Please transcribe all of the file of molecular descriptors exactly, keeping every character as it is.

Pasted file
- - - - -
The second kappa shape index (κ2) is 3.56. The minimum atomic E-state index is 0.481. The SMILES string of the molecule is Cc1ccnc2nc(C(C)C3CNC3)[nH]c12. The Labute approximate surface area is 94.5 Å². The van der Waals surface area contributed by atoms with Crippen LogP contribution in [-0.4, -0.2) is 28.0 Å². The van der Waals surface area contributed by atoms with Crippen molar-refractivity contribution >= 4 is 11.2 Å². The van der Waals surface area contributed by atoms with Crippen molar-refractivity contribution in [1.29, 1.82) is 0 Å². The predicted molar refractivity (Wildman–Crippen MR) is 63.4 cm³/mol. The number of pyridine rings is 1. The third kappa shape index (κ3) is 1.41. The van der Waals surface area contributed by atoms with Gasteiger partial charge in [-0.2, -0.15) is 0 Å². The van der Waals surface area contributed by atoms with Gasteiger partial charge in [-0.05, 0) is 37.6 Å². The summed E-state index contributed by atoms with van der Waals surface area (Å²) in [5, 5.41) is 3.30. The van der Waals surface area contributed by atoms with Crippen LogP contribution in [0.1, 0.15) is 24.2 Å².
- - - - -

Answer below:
The second kappa shape index (κ2) is 3.56. The minimum atomic E-state index is 0.481. The SMILES string of the molecule is Cc1ccnc2nc(C(C)C3CNC3)[nH]c12. The Labute approximate surface area is 94.5 Å². The van der Waals surface area contributed by atoms with Crippen LogP contribution in [-0.4, -0.2) is 28.0 Å². The van der Waals surface area contributed by atoms with Crippen molar-refractivity contribution >= 4 is 11.2 Å². The van der Waals surface area contributed by atoms with Crippen molar-refractivity contribution in [1.29, 1.82) is 0 Å². The predicted molar refractivity (Wildman–Crippen MR) is 63.4 cm³/mol. The number of pyridine rings is 1. The third kappa shape index (κ3) is 1.41. The van der Waals surface area contributed by atoms with Gasteiger partial charge in [-0.2, -0.15) is 0 Å². The van der Waals surface area contributed by atoms with Gasteiger partial charge in [-0.05, 0) is 37.6 Å². The summed E-state index contributed by atoms with van der Waals surface area (Å²) in [5, 5.41) is 3.30. The van der Waals surface area contributed by atoms with Crippen LogP contribution in [0.1, 0.15) is 24.2 Å².